Keeping Class Actions Honest

I don’t generally support the conservative crusade against class action lawsuits, but there’s not much question that some can be pretty abusive while others are little more than fee generators with no real benefit for consumers. In particular, I really hate class actions that generate nothing for consumers but minuscule coupons that are basically just free marketing gimmicks for the companies that ripped them off in the first place. On this score, Todd Zywicki praises Ted Frank’s Center for Class Action Fairness:

This is an issue that I worked on extensively while I was at the FTC, so I have some familiarity with how outrageous some of these settlements are and how important work like Ted’s is in protecting consumers.  In particular, what I became aware of is how many of these lawsuits are essentially settled in a collusive bargain between class counsel and the defendant.  Usually the defendant pays a couple million dollars to the lawyers and gives coupons or some similar redress to the members of the class.  In one case a judge noted that the coupons — which allowed class members to get discounts on future purchases — essentially amounted to a request for a court-ordered promotional scheme.  An example (in a case well after I left the Commission) was the FTC’s intervention in the Netflix settlement.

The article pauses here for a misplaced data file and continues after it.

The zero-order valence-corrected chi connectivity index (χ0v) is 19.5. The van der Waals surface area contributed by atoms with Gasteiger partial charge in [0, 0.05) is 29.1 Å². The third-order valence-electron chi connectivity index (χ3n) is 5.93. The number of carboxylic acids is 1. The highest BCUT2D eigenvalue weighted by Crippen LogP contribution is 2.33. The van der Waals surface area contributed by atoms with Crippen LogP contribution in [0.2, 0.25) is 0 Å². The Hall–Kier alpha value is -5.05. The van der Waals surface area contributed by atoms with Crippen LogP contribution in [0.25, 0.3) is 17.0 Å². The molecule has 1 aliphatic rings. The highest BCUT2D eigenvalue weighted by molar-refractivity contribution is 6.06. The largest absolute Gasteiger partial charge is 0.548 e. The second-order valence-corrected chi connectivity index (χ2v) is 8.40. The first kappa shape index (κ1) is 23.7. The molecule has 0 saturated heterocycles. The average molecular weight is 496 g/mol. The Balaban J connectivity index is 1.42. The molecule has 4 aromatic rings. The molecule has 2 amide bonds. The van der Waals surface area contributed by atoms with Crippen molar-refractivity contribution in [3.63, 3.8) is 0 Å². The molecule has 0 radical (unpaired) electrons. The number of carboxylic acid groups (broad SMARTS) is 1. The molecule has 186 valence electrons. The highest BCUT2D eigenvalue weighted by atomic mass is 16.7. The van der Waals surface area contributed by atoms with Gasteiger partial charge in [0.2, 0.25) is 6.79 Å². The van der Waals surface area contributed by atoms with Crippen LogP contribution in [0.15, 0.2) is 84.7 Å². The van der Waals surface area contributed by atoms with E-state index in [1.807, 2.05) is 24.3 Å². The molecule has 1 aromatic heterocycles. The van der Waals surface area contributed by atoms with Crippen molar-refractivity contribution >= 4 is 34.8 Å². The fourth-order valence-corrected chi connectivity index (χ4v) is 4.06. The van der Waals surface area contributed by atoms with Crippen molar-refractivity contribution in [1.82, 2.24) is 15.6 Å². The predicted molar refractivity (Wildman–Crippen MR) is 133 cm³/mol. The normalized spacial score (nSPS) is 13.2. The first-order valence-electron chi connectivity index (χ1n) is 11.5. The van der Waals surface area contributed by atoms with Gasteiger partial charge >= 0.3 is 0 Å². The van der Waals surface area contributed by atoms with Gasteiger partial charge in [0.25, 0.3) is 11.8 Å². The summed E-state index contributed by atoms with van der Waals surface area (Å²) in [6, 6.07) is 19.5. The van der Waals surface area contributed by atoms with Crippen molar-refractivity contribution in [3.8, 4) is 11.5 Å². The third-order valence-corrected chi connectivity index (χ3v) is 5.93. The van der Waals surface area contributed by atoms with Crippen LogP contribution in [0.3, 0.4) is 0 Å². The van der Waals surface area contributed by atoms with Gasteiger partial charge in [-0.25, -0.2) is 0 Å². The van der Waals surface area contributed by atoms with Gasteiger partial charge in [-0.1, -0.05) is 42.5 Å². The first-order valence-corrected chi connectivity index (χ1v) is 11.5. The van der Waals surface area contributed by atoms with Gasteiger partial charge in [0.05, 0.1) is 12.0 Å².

The danger here for a liberal, of course, is that there’s no telling how much of the CCAF’s work is genuinely dedicated to preventing consumer ripoffs and how much — either now or later — shades into a more general assault on the civil tort system. I’m in favor of the former, not so much the latter. Worth keeping an eye on, though, if Frank really does stick to consumer protection.  CCAF’s website is here.

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